1. Also called a Chinese apple, the pomegranate is a basically round fruit, usually of a deep red color, with a funny little crown at the top.  (All hail King Pomegranate!) (Want some roasted sweet potatoes with pomegranate glaze?  Go here.)

2.  Pomegranate means “seeded apple.”  (Hell, takes the poetry out of the name, that does.) (Try an eggplant-lentil stew with pomegranate molasses here.)

3.  The outer skin is tough, and the inner tissue is kind of spongy and bitter – but oh, those seeds and that juice!  (Use that juice in this pomegranate punch!)

4.  The “pom” started out in what is now Iran and Iraq, but spread over the whole Mediterranean, the Middle East, northern Africa, etc.  And it’s now found in many other parts of the world – such as California, f’rinstance.   (Gotta give those California almonds and olives and strawberries and…well, basically every other food crop…a  run for the money.) (Baby pomegranate pavlova recipe?  Right here.)

5.  In France, it’s a “grenade” – perhaps because it’s explosively packed with goodness?  (No, I know the name for the fruit came before its application as a weapon of destruction.) (Try some yummy pomegranate pilaf here.)

6.  And there IS a lot of goodness in the pomegranate: you can get 16% of your RDA of vitamin C from one serving, and it’s high in potassium, B5 and flavonoids as well.  (You can make roasted vegetables with a pomegranate vinaigrette right here.)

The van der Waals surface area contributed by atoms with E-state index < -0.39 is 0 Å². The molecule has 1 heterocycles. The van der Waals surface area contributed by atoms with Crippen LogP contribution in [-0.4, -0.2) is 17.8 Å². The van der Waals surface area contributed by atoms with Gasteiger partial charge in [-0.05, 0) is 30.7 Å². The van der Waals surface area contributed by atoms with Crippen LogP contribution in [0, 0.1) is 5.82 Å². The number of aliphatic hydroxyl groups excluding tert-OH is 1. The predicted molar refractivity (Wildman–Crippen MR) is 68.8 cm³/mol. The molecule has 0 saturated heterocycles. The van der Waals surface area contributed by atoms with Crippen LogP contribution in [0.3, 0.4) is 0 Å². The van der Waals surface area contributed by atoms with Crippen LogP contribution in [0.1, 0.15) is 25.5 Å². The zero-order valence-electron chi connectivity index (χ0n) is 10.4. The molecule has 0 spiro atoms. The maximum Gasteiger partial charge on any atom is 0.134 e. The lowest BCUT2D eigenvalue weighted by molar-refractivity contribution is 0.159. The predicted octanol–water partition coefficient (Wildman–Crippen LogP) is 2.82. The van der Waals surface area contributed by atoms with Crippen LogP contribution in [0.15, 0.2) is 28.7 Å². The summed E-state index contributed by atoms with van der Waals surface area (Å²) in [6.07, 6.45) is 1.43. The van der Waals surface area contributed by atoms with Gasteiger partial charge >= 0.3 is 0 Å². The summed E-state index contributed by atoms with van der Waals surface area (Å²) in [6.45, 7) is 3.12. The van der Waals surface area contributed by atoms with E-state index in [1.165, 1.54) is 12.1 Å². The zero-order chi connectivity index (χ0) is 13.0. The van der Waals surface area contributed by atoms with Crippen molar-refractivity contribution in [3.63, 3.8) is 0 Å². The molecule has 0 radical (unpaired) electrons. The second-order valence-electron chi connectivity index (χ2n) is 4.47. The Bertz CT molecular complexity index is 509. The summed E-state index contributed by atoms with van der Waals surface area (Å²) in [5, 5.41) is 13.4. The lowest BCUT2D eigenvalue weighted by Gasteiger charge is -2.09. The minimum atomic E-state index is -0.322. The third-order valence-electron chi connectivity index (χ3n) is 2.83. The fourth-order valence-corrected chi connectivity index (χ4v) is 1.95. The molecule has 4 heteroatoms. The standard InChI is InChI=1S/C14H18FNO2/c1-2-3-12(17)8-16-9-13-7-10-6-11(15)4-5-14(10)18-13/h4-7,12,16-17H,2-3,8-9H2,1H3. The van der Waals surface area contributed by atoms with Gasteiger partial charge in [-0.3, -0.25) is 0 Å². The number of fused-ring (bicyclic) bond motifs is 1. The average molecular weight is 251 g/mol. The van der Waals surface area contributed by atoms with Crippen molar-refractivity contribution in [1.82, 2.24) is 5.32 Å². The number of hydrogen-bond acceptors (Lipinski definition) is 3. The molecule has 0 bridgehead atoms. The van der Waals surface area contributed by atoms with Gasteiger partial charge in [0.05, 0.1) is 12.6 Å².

7.  Although it hasn’t been studied extensively, it looks as if pom juice may provide some benefits in the areas of systolic blood pressure and heart disease; but as I said, the jury is still out in terms of tests.  (See how nto make Moroccan pomegranate juice here.)

8.  Got tapeworm?  (Ew.  Sorry.  A bit too personal there.) The ancient Egyptians used pomegranates for treatment.  (In the mood for a salad? Try an arugula salad with pomegranates and toasted pecans here.)

9.  Scouts are said to have brought pomegranates to Moses as a sample of the fruitfulness of the Promised Land.  (Maybe try some quesadillas with pomegranate and avocado with this recipe.)

10.  Pomegranates often symbolize fertility in Hinduism, as well as in Chinese and Armenian cultures.  (Sexy little fruit.)  (End things with a yummy pomegranate frozen yogurt.  Try it here.)

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